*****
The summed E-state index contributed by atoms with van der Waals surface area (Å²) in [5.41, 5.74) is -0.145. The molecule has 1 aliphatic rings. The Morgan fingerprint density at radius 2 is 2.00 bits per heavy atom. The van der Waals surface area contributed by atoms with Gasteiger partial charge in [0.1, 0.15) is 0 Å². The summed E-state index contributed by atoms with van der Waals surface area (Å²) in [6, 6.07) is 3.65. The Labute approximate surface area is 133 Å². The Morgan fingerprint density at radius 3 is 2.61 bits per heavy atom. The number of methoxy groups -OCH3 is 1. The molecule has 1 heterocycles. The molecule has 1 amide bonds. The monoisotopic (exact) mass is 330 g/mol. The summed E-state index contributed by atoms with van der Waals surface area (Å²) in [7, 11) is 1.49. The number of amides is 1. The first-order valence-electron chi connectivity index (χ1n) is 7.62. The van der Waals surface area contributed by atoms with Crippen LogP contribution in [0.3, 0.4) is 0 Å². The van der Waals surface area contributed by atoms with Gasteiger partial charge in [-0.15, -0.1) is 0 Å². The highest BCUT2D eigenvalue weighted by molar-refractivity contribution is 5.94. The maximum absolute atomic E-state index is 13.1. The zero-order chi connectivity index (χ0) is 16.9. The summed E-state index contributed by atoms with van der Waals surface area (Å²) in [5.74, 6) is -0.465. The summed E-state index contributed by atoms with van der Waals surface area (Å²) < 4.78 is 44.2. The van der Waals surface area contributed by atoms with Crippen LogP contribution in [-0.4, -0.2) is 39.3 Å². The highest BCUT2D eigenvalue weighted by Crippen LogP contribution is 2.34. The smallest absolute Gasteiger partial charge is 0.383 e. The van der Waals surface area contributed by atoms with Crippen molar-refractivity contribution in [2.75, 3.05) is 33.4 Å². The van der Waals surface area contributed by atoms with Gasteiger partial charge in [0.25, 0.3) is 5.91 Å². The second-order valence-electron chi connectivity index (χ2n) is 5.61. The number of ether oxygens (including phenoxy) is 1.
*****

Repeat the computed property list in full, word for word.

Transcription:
The summed E-state index contributed by atoms with van der Waals surface area (Å²) in [5.41, 5.74) is -0.145. The molecule has 1 aliphatic rings. The Morgan fingerprint density at radius 2 is 2.00 bits per heavy atom. The van der Waals surface area contributed by atoms with Gasteiger partial charge in [0.1, 0.15) is 0 Å². The summed E-state index contributed by atoms with van der Waals surface area (Å²) in [6, 6.07) is 3.65. The Labute approximate surface area is 133 Å². The Morgan fingerprint density at radius 3 is 2.61 bits per heavy atom. The number of methoxy groups -OCH3 is 1. The molecule has 1 heterocycles. The molecule has 1 amide bonds. The monoisotopic (exact) mass is 330 g/mol. The summed E-state index contributed by atoms with van der Waals surface area (Å²) in [7, 11) is 1.49. The number of amides is 1. The first-order valence-electron chi connectivity index (χ1n) is 7.62. The van der Waals surface area contributed by atoms with Crippen LogP contribution in [0.3, 0.4) is 0 Å². The van der Waals surface area contributed by atoms with Gasteiger partial charge in [-0.15, -0.1) is 0 Å². The highest BCUT2D eigenvalue weighted by molar-refractivity contribution is 5.94. The maximum absolute atomic E-state index is 13.1. The zero-order chi connectivity index (χ0) is 16.9. The summed E-state index contributed by atoms with van der Waals surface area (Å²) in [5.74, 6) is -0.465. The summed E-state index contributed by atoms with van der Waals surface area (Å²) < 4.78 is 44.2. The van der Waals surface area contributed by atoms with Crippen LogP contribution in [-0.4, -0.2) is 39.3 Å². The highest BCUT2D eigenvalue weighted by Crippen LogP contribution is 2.34. The smallest absolute Gasteiger partial charge is 0.383 e. The van der Waals surface area contributed by atoms with Crippen molar-refractivity contribution in [2.75, 3.05) is 33.4 Å². The van der Waals surface area contributed by atoms with Gasteiger partial charge in [0.25, 0.3) is 5.91 Å². The second-order valence-electron chi connectivity index (χ2n) is 5.61. The number of ether oxygens (including phenoxy) is 1.